Vincent science teacher uses hands-on learning

Patrice Marbry’s eighth grade science class works to build a roller coaster. (Contributed)

FROM STAFF REPORTS

VINCENT – Eighth graders at Vincent Middle High School are doing more than just learning physical science in Patrice Marbry’s class.

They’re applying what they learn in class through hands-on experimenting and real world application. They’re also learning those essential soft skills that help will help make them successful in the workplace some day, according to a release from VMHS.

“Our system is making a concerted effort to reemphasize these ‘soft skills’ with our students. Surveys from business and industry leaders show that candidates with skills in teamwork, communication and problem solving excel in the workplace,” Principal Joel Dixon said. “It’s what’s right for kids.”

As Alabama shifts from the old AYP school accountability model to Dr. Tommy Bice’s new Plan 20/20, schools will be evaluated, in part, on the percentages of students who are college and career ready, the release stated.

“The new standards ask schools to teach the same materials at a much deeper level of knowledge. It’s less about simple comprehension and more about one’s ability to analyze and apply the concepts they’ve learned,” Dixon said.

Marbry, eighth grade science teacher, created her semester benchmark to test whether the students could take what they’ve learned, work together, test their hypothesis and correctly analyze their findings.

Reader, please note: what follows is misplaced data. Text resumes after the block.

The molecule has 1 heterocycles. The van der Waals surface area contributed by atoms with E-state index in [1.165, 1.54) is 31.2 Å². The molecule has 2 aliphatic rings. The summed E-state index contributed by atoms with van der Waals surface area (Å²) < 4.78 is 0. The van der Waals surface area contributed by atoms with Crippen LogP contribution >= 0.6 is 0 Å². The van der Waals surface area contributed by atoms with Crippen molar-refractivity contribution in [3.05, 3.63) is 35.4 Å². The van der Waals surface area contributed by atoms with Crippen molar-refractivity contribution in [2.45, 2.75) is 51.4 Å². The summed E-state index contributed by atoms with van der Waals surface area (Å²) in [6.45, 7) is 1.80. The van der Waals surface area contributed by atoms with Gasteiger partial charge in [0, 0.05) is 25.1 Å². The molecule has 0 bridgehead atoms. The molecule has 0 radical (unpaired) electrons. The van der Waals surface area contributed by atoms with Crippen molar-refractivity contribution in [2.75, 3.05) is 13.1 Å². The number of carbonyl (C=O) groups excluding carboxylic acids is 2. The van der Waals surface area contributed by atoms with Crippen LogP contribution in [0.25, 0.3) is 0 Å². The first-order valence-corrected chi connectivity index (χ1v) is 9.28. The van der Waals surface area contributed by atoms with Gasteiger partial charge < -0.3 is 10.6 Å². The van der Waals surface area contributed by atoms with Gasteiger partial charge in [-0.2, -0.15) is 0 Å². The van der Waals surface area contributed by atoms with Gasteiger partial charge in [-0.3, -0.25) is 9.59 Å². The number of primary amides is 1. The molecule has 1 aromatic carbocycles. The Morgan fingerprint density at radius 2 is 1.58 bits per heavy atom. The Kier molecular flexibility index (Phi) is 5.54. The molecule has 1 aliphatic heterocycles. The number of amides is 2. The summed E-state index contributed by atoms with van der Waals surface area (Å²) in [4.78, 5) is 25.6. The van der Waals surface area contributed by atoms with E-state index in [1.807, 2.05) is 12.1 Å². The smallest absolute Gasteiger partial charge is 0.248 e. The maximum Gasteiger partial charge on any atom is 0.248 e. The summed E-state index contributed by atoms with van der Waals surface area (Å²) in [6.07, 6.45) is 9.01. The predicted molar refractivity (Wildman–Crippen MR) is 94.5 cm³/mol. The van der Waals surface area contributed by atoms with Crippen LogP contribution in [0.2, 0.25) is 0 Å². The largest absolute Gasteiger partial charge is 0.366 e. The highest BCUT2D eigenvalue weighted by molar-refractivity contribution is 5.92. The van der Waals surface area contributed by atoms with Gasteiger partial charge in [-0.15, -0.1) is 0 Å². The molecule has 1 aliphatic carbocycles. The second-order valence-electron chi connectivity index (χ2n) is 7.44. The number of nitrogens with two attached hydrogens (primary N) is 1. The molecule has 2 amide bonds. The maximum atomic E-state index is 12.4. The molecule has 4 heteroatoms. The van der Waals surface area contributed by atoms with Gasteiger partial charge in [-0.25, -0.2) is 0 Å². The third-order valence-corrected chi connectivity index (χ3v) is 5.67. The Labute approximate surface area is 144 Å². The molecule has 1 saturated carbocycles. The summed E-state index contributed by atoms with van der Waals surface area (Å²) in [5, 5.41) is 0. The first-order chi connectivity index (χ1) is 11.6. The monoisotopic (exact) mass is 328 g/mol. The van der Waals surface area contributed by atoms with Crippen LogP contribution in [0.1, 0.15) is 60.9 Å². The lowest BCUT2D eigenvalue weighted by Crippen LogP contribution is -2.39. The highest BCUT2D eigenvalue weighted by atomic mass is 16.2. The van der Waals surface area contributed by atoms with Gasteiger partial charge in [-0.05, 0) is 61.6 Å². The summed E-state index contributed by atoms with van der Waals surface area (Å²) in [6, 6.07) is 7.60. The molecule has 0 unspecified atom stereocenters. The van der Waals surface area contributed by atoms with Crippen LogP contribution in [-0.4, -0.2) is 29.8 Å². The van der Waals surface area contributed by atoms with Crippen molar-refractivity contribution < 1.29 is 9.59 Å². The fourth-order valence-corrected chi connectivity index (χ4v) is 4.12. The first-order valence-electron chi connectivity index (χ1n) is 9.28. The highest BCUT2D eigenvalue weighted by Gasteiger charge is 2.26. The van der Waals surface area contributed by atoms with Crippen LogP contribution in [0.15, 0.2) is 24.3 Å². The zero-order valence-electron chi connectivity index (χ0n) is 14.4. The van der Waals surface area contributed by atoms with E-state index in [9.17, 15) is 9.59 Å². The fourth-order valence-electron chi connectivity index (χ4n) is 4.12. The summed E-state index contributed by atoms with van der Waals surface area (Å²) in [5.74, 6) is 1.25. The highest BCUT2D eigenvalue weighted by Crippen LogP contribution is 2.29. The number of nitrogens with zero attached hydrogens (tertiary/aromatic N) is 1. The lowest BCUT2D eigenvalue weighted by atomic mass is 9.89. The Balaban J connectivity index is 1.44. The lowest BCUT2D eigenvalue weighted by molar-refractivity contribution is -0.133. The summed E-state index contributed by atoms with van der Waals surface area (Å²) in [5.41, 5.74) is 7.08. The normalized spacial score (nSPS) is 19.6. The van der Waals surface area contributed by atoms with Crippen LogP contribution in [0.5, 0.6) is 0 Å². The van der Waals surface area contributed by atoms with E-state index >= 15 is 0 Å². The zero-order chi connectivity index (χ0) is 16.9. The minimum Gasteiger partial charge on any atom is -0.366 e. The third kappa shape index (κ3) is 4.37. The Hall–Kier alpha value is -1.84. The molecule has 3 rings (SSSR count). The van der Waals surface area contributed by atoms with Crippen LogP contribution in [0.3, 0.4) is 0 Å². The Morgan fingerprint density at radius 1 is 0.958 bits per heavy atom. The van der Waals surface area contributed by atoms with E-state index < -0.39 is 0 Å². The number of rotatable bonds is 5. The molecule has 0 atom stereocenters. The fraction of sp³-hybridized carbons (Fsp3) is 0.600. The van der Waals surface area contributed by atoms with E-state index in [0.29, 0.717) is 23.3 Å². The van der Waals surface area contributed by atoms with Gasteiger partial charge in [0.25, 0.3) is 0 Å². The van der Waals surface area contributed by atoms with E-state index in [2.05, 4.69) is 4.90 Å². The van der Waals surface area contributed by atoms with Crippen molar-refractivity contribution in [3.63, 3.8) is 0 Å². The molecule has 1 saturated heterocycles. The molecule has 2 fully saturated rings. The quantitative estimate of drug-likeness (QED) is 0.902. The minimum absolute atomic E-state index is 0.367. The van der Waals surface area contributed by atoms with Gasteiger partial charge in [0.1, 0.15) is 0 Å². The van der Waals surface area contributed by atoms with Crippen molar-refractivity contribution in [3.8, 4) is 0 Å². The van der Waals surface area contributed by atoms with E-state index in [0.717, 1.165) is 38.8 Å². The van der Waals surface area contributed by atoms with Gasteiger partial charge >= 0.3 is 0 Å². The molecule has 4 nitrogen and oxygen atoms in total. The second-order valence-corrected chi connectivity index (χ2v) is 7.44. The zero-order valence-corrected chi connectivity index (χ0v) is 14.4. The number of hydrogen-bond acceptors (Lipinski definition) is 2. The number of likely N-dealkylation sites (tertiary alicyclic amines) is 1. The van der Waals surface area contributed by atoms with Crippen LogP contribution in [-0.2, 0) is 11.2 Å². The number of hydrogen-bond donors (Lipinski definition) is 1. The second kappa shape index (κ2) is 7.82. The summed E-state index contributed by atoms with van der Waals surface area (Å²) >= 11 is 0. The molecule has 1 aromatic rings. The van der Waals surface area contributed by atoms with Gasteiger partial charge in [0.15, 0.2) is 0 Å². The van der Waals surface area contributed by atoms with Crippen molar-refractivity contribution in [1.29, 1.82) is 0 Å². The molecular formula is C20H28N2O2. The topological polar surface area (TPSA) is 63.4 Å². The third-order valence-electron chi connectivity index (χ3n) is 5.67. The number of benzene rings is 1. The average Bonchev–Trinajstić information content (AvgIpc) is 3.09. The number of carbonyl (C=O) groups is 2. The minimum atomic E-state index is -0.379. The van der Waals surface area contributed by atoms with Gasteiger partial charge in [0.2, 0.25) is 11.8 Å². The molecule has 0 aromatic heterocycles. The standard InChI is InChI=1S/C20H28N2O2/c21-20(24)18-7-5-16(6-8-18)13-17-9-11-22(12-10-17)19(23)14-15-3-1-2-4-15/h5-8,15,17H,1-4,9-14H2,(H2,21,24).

This semester, Marbry’s students focused on concepts dealing with energy and motion. The topics covered included kinetic and potential energy conversions; the affects of momentum and friction on an object’s motion; and applying Newton’s Laws of Motion to the different concepts.

Along with their class discussions, students experimented with calculating force, speed, acceleration, and momentum. The students were given the task of constructing a miniature roller coaster, and testing out their science theories and knowledge of energy and motion.

“It’s a much more realistic way to see what students really understand. Knowledge is of little value unless you can do something with it,” Marbry said.

These eighth graders have the added benefit of learning those soft skills that fit into all avenues of life.

“When we began testing, one of my groups noticed there was a mistake in the construction of their roller coaster,” Marbry said. “When they came to me, I reminded them that team work and problems solving were a focal point this year. Rather than me giving them the solution, they developed a solution among themselves. In just a few minutes, they were back at work, and they’d learned more than just science.”

Dixon commended Marbry’s method.

“This was exactly what schools should be doing,” said Dixon. “Too often students learn information long enough to take a test and retain little in the long term.”

At VMHS, each department focuses on particular soft skills like critical thinking, problem solving, creativity, teamwork, time management, self-motivation and leadership, the release stated.

“I find myself discussing all of these with my students regularly,” Marbry said. “I’m not really doing anything extra; I’m just being intentional about pointing it out when appropriate.”